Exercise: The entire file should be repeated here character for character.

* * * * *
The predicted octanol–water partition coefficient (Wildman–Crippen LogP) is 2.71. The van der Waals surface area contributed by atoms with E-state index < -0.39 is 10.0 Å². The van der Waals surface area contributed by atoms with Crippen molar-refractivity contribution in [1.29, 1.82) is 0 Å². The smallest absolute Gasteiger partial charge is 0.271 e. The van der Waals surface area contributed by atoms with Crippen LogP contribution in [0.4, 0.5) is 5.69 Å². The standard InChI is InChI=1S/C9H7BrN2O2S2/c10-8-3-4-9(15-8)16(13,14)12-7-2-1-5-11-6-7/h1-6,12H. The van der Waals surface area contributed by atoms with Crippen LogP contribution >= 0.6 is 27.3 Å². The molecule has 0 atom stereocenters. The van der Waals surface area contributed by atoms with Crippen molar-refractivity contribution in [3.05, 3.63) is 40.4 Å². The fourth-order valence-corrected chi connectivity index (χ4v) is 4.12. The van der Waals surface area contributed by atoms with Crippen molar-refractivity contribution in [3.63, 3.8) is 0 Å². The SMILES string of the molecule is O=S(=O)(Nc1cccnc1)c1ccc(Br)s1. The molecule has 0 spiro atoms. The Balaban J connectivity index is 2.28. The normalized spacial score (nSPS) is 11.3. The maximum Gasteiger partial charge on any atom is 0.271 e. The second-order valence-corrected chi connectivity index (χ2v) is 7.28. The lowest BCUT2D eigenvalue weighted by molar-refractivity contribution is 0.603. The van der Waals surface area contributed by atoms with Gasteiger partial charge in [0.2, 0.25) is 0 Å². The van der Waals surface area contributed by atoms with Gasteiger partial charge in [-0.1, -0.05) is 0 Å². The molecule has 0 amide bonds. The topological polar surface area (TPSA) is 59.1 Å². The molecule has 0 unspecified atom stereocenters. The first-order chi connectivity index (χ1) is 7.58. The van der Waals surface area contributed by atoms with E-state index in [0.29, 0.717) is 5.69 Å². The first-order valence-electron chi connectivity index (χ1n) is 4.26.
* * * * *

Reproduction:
The predicted octanol–water partition coefficient (Wildman–Crippen LogP) is 2.71. The van der Waals surface area contributed by atoms with E-state index < -0.39 is 10.0 Å². The van der Waals surface area contributed by atoms with Crippen molar-refractivity contribution in [1.29, 1.82) is 0 Å². The smallest absolute Gasteiger partial charge is 0.271 e. The van der Waals surface area contributed by atoms with Crippen LogP contribution in [0.4, 0.5) is 5.69 Å². The standard InChI is InChI=1S/C9H7BrN2O2S2/c10-8-3-4-9(15-8)16(13,14)12-7-2-1-5-11-6-7/h1-6,12H. The van der Waals surface area contributed by atoms with Crippen LogP contribution >= 0.6 is 27.3 Å². The molecule has 0 atom stereocenters. The van der Waals surface area contributed by atoms with Crippen molar-refractivity contribution in [3.05, 3.63) is 40.4 Å². The fourth-order valence-corrected chi connectivity index (χ4v) is 4.12. The van der Waals surface area contributed by atoms with Crippen molar-refractivity contribution in [3.63, 3.8) is 0 Å². The SMILES string of the molecule is O=S(=O)(Nc1cccnc1)c1ccc(Br)s1. The molecule has 0 spiro atoms. The Balaban J connectivity index is 2.28. The normalized spacial score (nSPS) is 11.3. The maximum Gasteiger partial charge on any atom is 0.271 e. The second-order valence-corrected chi connectivity index (χ2v) is 7.28. The lowest BCUT2D eigenvalue weighted by molar-refractivity contribution is 0.603. The van der Waals surface area contributed by atoms with Gasteiger partial charge in [0.2, 0.25) is 0 Å². The van der Waals surface area contributed by atoms with Gasteiger partial charge in [-0.1, -0.05) is 0 Å². The molecule has 0 amide bonds. The topological polar surface area (TPSA) is 59.1 Å². The molecule has 0 unspecified atom stereocenters. The first-order chi connectivity index (χ1) is 7.58. The van der Waals surface area contributed by atoms with E-state index in [0.29, 0.717) is 5.69 Å². The first-order valence-electron chi connectivity index (χ1n) is 4.26.